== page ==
Air Date

December 15, 2020

Featured Guest

Moderator

Jeanette Mulvey
Vice President and Editor-in-Chief, CO—

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When the COVID-19 pandemic altered and shut down businesses, business owners were forced to change their customer relationship strategies. Small businesses had to reassess how they were communicating with customers in order to maintain their continued support, as well as obtain new customers. With so many changes and restrictions placed upon businesses, it was difficult for them to communicate with customers in the same ways they had before.

The pandemic caused small businesses to be introspective and assess how they could change their customer relationship strategies. Some took their business online and had a strong social media presence, while others engaged with their customers through personalized email marketing. There are a variety of ways small businesses have changed and enhanced their customer support because of the pandemic.

Customer Demand and Communication Are Company’s Biggest Priorities

The pandemic has caused many business owners to rethink their offerings and the way they interact with their customers. In fact, “50% of small businesses are concerned about customer demand,” said Tony Kays, area VP of SMB Sales for Salesforce. “There's a lot of folks on the line thinking about ‘how do I make sure customers are still aware of what we do or wanting to use our services?’”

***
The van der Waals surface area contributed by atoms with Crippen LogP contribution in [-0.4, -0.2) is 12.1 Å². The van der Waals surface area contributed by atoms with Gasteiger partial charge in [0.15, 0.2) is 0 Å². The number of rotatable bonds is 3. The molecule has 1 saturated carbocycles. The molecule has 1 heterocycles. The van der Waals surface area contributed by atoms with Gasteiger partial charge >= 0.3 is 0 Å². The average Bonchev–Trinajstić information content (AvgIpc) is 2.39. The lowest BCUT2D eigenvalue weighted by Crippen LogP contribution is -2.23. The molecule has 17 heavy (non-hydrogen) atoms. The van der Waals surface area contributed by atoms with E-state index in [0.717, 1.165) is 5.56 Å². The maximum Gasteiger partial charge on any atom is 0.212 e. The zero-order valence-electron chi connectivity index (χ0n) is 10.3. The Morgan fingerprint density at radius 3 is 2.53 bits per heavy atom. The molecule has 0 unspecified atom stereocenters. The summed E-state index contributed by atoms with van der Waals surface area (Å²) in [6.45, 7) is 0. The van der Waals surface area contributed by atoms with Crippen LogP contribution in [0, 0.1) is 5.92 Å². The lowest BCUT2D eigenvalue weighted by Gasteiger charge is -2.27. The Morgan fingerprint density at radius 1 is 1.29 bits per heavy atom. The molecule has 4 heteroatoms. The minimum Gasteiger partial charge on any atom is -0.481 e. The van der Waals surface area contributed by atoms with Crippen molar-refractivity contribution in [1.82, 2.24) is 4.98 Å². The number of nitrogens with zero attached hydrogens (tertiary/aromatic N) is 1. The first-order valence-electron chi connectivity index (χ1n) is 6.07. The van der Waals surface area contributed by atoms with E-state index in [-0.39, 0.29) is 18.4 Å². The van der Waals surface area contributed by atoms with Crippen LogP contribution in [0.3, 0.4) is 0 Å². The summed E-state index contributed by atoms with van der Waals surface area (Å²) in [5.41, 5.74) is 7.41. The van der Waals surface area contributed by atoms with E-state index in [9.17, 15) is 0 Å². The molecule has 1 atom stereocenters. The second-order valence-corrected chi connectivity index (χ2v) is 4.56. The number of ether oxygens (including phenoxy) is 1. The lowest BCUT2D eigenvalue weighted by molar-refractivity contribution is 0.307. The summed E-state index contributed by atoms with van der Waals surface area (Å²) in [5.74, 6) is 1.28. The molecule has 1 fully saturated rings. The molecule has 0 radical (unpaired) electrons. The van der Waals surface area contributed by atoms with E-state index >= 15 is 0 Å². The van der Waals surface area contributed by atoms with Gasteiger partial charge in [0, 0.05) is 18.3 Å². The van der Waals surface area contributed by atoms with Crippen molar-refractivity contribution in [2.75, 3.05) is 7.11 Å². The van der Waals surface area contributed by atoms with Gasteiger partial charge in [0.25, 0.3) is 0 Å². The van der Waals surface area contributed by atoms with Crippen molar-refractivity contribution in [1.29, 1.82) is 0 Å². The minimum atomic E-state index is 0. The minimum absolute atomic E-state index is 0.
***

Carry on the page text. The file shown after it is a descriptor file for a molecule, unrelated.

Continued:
“About 45% of small businesses have had to find more channels to communicate with their customers,” Kays added. “That can be complicated, especially depending on the resourcing you have, how you manage all those channels and how you make sure you're providing a great customer experience.”

“Customers want to talk to you … and you have to be prepared to be ready to help them,” he continued. “And that's just a major challenge for small businesses who may not have the resourcing or the savvy to have everything set up properly.”

Businesses See the Pandemic as a Catalyst for Growth

Kays said that one positive side of the pandemic is that it has, like any crisis, created opportunities.

“One stat that we've seen through our surveys is, about 77% of [small businesses] have viewed this crisis as a catalyst for change,” Kays said.

“There's a lot of companies right now, whether you're that one-person shop figuring out how to stay afloat or … that 30/40-person shop that you're stabilizing and getting ready to sort of disrupt or innovate in this new world, it's a chance to really revisit your strategy as a company, and really think about the systems you have and how you can turn those into driving growth, customer retention and employee retention.”

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